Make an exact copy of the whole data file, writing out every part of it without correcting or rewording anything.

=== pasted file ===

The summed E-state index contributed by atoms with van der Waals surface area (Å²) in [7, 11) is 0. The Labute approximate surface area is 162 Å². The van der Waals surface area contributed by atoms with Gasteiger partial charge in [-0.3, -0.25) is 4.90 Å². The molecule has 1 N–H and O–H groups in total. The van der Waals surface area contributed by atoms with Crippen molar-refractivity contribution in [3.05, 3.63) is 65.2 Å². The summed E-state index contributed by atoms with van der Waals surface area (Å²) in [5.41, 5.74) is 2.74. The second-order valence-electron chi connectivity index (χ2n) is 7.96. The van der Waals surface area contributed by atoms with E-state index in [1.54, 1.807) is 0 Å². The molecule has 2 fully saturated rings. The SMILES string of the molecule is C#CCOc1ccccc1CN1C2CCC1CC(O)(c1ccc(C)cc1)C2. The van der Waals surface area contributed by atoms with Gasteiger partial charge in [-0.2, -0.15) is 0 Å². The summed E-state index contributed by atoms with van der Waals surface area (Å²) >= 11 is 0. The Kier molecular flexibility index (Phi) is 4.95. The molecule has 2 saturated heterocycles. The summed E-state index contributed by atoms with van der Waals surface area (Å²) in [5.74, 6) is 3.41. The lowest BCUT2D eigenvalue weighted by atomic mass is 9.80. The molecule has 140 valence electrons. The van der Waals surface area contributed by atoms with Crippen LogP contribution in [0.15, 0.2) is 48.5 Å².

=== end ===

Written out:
The summed E-state index contributed by atoms with van der Waals surface area (Å²) in [7, 11) is 0. The Labute approximate surface area is 162 Å². The van der Waals surface area contributed by atoms with Gasteiger partial charge in [-0.3, -0.25) is 4.90 Å². The molecule has 1 N–H and O–H groups in total. The van der Waals surface area contributed by atoms with Crippen molar-refractivity contribution in [3.05, 3.63) is 65.2 Å². The summed E-state index contributed by atoms with van der Waals surface area (Å²) in [5.41, 5.74) is 2.74. The second-order valence-electron chi connectivity index (χ2n) is 7.96. The van der Waals surface area contributed by atoms with E-state index in [1.54, 1.807) is 0 Å². The molecule has 2 fully saturated rings. The SMILES string of the molecule is C#CCOc1ccccc1CN1C2CCC1CC(O)(c1ccc(C)cc1)C2. The van der Waals surface area contributed by atoms with Gasteiger partial charge in [-0.2, -0.15) is 0 Å². The summed E-state index contributed by atoms with van der Waals surface area (Å²) >= 11 is 0. The Kier molecular flexibility index (Phi) is 4.95. The molecule has 2 saturated heterocycles. The summed E-state index contributed by atoms with van der Waals surface area (Å²) in [5.74, 6) is 3.41. The lowest BCUT2D eigenvalue weighted by atomic mass is 9.80. The molecule has 140 valence electrons. The van der Waals surface area contributed by atoms with Crippen LogP contribution in [0.15, 0.2) is 48.5 Å².